Tavis Smiley, suspended by PBS, vows to fight back
NEW YORK (AP) — PBS has suspended radio and TV host Tavis Smiley after finding what it called "troubling allegations" of sexual misconduct, making him the second high-profile star to be ousted from a network known for its high-brow, genteel programming.
The Public Broadcasting Service said Wednesday an independent investigation by a law firm uncovered "multiple, credible allegations of conduct that is inconsistent with the values and standards of PBS." His show's page at PBS was scrubbed today.
Smiley shot back on Facebook, saying PBS "overreacted" and calling it "a rush to judgment." He said he has never harassed anyone and claimed one relationship the network uncovered was consensual.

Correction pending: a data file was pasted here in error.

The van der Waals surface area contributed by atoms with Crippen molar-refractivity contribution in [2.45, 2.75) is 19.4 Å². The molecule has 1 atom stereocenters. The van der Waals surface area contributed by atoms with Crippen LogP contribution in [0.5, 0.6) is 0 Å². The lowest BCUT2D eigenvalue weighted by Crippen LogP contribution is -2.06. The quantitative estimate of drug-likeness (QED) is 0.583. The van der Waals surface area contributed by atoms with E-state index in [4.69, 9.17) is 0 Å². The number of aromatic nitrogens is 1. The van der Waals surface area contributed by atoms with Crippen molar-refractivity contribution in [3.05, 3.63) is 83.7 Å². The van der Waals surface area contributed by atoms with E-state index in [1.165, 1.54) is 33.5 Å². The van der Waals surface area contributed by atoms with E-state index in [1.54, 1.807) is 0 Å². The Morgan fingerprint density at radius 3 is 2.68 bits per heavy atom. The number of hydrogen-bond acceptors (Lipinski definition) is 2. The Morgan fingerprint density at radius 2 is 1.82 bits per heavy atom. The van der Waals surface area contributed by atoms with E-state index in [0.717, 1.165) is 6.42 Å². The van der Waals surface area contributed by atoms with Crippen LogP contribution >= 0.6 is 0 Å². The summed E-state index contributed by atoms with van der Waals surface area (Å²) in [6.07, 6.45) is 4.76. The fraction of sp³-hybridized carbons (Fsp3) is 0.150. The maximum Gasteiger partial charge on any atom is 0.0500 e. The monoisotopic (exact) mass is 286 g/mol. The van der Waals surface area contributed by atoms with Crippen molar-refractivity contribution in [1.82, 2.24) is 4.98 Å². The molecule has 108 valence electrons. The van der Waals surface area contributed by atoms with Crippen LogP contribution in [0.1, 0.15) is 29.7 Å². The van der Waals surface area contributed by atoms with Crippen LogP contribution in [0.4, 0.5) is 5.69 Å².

"If having a consensual relationship with a colleague years ago is the stuff that leads to this kind of public humiliation and personal destruction, heaven help us," he said. "This has gone too far. And, I, for one, intend to fight back."
PBS responded to Smiley's accusations by saying it stands by the integrity of the investigation. "The totality of the investigation, which included Mr. Smiley, revealed a pattern of multiple relationships with subordinates over many years," a PBS spokesperson said.
The ouster comes weeks after PBS cut ties with anchor and talk show host Charlie Rose, citing "extremely disturbing and intolerable behavior" by him toward women at his PBS talk show.
Smiley brought rare diversity to late-night TV and has drawn the ire of conservatives and liberals alike for some of his views.